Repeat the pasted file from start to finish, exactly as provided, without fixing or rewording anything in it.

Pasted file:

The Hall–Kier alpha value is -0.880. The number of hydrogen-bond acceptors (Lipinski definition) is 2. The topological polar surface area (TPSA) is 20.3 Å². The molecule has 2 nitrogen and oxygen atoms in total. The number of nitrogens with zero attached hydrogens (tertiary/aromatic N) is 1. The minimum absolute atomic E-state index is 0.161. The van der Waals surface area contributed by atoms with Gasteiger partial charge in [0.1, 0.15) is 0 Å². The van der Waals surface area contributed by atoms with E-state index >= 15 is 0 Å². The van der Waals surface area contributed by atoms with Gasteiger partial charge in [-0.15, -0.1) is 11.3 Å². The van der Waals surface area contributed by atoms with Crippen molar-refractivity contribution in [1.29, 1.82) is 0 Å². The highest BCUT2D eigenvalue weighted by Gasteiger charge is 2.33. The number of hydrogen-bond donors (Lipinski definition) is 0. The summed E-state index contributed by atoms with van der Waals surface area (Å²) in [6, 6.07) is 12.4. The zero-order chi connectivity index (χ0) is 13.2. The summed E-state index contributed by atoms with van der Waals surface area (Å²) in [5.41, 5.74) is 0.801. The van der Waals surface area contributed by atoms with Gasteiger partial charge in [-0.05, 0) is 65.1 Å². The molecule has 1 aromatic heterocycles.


The Hall–Kier alpha value is -0.880. The number of hydrogen-bond acceptors (Lipinski definition) is 2. The topological polar surface area (TPSA) is 20.3 Å². The molecule has 2 nitrogen and oxygen atoms in total. The number of nitrogens with zero attached hydrogens (tertiary/aromatic N) is 1. The minimum absolute atomic E-state index is 0.161. The van der Waals surface area contributed by atoms with Gasteiger partial charge in [0.1, 0.15) is 0 Å². The van der Waals surface area contributed by atoms with E-state index >= 15 is 0 Å². The van der Waals surface area contributed by atoms with Gasteiger partial charge in [-0.15, -0.1) is 11.3 Å². The van der Waals surface area contributed by atoms with Crippen molar-refractivity contribution in [1.29, 1.82) is 0 Å². The highest BCUT2D eigenvalue weighted by Gasteiger charge is 2.33. The number of hydrogen-bond donors (Lipinski definition) is 0. The summed E-state index contributed by atoms with van der Waals surface area (Å²) in [6, 6.07) is 12.4. The zero-order chi connectivity index (χ0) is 13.2. The summed E-state index contributed by atoms with van der Waals surface area (Å²) in [5.41, 5.74) is 0.801. The van der Waals surface area contributed by atoms with Gasteiger partial charge in [-0.05, 0) is 65.1 Å². The molecule has 1 aromatic heterocycles.